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How to care for router bits?

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Forum topic by KnickKnack posted 08-19-2010 08:56 PM 2609 views 0 times favorited 13 replies Add to Favorites Watch
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KnickKnack

1062 posts in 3031 days


08-19-2010 08:56 PM

Topic tags/keywords: question router bits care maintenance

I’ve just taken delivery of some new router bits. Portugal being something of a backwater for all things “tool”, I’ve had them shipped in from abroad.
Whilst they aren’t the diamond encrusted, gold plated, ultra super duper bits I’ve seen advertised, they weren’t the cheapest “buy 1 get 12 free” either – I’m hoping to be able to cut through, rather than burn through, some wood for a change.

My question is – how do I care for them? After I’ve routed what I want to route, what should I do? I guess I clean them with something, but what? Do I smear some kind of oil on them?
Thanks in advance for any tips to help them last.

-- "Do not speak – unless it improves on silence." --- "Following the rules and protecting the regulations is binding oneself without rope."


13 replies so far

View richgreer's profile

richgreer

4541 posts in 2539 days


#1 posted 08-20-2010 01:33 AM

I advise you to have some kind of storage system that prevents the bits from hitting each other. A simple board with properly spaced holes is all you need.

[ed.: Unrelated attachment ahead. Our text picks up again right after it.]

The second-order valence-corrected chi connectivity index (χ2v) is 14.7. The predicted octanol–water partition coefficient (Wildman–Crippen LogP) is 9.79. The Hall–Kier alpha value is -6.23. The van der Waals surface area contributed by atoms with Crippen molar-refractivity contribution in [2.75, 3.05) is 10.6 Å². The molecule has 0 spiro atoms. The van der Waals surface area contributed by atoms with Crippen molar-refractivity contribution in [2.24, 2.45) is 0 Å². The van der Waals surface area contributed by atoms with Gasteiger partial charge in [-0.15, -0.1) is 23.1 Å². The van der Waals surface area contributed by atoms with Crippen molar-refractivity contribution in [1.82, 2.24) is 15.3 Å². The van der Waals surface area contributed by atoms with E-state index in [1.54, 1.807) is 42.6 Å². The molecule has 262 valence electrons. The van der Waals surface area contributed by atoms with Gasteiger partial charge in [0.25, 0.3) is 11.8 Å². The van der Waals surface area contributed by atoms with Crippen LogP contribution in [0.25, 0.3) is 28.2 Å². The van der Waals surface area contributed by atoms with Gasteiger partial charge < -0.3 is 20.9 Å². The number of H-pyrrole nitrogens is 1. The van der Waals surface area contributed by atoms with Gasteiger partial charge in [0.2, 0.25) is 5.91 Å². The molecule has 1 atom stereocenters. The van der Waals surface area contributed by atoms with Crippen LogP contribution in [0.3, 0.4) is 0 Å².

Make certain you have the tools to properly sharpen them and make sure you know how to sharpen them. Often they need sharpening when you first get them.

I see no need for oil or any other kind of protection unless they are in an unusually humid area and more prone to rusting. If you put any kind of oil on them, be sure to clean them throughly before using.

Router bits seldom get a pitch build up (like a table saw blade does) but if there is a build of pitch, clean accordingly.

-- Rich, Cedar Rapids, IA - I'm a woodworker. I don't create beauty, I reveal it.

View knotscott's profile

knotscott

7216 posts in 2840 days


#2 posted 08-20-2010 02:45 AM

...what Rich said!

-- Happiness is like wetting your pants...everyone can see it, but only you can feel the warmth....

View Ger21's profile

Ger21

1047 posts in 2596 days


#3 posted 08-20-2010 02:55 AM

Just store them so they can’t bang together. If they get buildup on them, use a blade and bit cleaner.
If they have bearings, get some router bearing lubricant, and use it every time you use the bit.

That’s it.

-- Gerry, http://www.thecncwoodworker.com/index.html http://www.jointcam.com

View jusfine's profile

jusfine

2405 posts in 2391 days


#4 posted 08-20-2010 03:13 AM

Rich, I have build up on mine, I think it depends on the material used.

I spray mine with that blue can of spray stuff after use…it’s a lubricant and cleaner…cannot think of the name of it.

Will go to the shop and check and post later.

Also I keep mine in their separate little spaces too so they don’t get chipped.

-- Randy "You are judged as much by the questions you ask as the answers you give..."

View Dark_Lightning's profile

Dark_Lightning

2635 posts in 2574 days


#5 posted 08-20-2010 03:41 AM

I guess your first project should be a router bit case, if they didn’t come in one. :^)

Keep looking around, the answer is here.

jusfine- is it CRC brand lubricant and cleaner? Kind of a turquoise color?

-- Random Orbital Nailer

View docholladay's profile

docholladay

1287 posts in 2524 days


#6 posted 08-20-2010 04:33 AM